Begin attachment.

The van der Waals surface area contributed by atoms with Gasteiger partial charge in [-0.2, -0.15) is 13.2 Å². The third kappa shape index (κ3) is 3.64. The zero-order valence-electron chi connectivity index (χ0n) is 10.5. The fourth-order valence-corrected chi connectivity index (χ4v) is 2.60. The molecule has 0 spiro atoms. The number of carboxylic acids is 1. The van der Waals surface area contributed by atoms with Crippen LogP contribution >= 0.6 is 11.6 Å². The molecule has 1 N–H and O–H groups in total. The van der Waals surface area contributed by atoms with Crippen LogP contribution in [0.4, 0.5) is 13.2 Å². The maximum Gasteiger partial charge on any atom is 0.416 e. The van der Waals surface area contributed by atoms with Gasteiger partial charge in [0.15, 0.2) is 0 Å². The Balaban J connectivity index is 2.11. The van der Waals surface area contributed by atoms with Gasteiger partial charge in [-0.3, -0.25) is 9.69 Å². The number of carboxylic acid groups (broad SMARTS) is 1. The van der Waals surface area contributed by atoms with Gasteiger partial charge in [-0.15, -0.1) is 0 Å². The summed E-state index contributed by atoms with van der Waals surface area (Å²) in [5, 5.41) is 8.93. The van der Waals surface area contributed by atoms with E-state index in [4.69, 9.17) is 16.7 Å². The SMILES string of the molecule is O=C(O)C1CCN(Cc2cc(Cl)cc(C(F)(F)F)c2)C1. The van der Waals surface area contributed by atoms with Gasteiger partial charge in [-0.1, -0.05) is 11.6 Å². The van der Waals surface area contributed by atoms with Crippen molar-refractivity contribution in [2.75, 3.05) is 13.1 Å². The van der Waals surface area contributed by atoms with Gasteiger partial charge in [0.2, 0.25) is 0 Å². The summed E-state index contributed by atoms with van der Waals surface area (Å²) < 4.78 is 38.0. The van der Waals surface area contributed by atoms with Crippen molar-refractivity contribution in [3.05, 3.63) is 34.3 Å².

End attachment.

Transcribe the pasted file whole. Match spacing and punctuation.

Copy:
The van der Waals surface area contributed by atoms with Gasteiger partial charge in [-0.2, -0.15) is 13.2 Å². The third kappa shape index (κ3) is 3.64. The zero-order valence-electron chi connectivity index (χ0n) is 10.5. The fourth-order valence-corrected chi connectivity index (χ4v) is 2.60. The molecule has 0 spiro atoms. The number of carboxylic acids is 1. The van der Waals surface area contributed by atoms with Crippen LogP contribution >= 0.6 is 11.6 Å². The molecule has 1 N–H and O–H groups in total. The van der Waals surface area contributed by atoms with Crippen LogP contribution in [0.4, 0.5) is 13.2 Å². The maximum Gasteiger partial charge on any atom is 0.416 e. The van der Waals surface area contributed by atoms with Gasteiger partial charge in [0.15, 0.2) is 0 Å². The Balaban J connectivity index is 2.11. The van der Waals surface area contributed by atoms with Gasteiger partial charge in [-0.3, -0.25) is 9.69 Å². The number of carboxylic acid groups (broad SMARTS) is 1. The van der Waals surface area contributed by atoms with Gasteiger partial charge in [-0.15, -0.1) is 0 Å². The summed E-state index contributed by atoms with van der Waals surface area (Å²) in [5, 5.41) is 8.93. The van der Waals surface area contributed by atoms with E-state index in [4.69, 9.17) is 16.7 Å². The SMILES string of the molecule is O=C(O)C1CCN(Cc2cc(Cl)cc(C(F)(F)F)c2)C1. The van der Waals surface area contributed by atoms with Gasteiger partial charge in [-0.1, -0.05) is 11.6 Å². The van der Waals surface area contributed by atoms with Crippen molar-refractivity contribution in [2.75, 3.05) is 13.1 Å². The van der Waals surface area contributed by atoms with Gasteiger partial charge in [0.2, 0.25) is 0 Å². The summed E-state index contributed by atoms with van der Waals surface area (Å²) < 4.78 is 38.0. The van der Waals surface area contributed by atoms with Crippen molar-refractivity contribution in [3.05, 3.63) is 34.3 Å².